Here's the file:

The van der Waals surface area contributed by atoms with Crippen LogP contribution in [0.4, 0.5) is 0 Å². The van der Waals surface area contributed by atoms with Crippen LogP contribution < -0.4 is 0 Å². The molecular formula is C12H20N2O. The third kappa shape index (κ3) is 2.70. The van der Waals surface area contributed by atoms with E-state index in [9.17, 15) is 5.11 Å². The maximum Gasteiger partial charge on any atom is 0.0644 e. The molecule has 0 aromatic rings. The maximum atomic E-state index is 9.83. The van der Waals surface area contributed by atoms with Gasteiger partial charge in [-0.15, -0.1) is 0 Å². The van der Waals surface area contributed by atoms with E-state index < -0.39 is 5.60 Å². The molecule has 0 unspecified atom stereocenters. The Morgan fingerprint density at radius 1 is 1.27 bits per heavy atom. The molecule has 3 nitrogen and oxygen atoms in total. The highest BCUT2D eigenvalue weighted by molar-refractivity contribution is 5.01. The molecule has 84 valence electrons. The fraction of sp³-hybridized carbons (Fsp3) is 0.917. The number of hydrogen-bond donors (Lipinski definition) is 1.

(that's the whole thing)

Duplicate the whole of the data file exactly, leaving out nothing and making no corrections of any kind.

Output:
The van der Waals surface area contributed by atoms with Crippen LogP contribution in [0.4, 0.5) is 0 Å². The van der Waals surface area contributed by atoms with Crippen LogP contribution < -0.4 is 0 Å². The molecular formula is C12H20N2O. The third kappa shape index (κ3) is 2.70. The van der Waals surface area contributed by atoms with E-state index in [9.17, 15) is 5.11 Å². The maximum Gasteiger partial charge on any atom is 0.0644 e. The molecule has 0 aromatic rings. The maximum atomic E-state index is 9.83. The van der Waals surface area contributed by atoms with Gasteiger partial charge in [-0.15, -0.1) is 0 Å². The van der Waals surface area contributed by atoms with E-state index < -0.39 is 5.60 Å². The molecule has 0 unspecified atom stereocenters. The Morgan fingerprint density at radius 1 is 1.27 bits per heavy atom. The molecule has 3 nitrogen and oxygen atoms in total. The highest BCUT2D eigenvalue weighted by molar-refractivity contribution is 5.01. The molecule has 84 valence electrons. The fraction of sp³-hybridized carbons (Fsp3) is 0.917. The number of hydrogen-bond donors (Lipinski definition) is 1.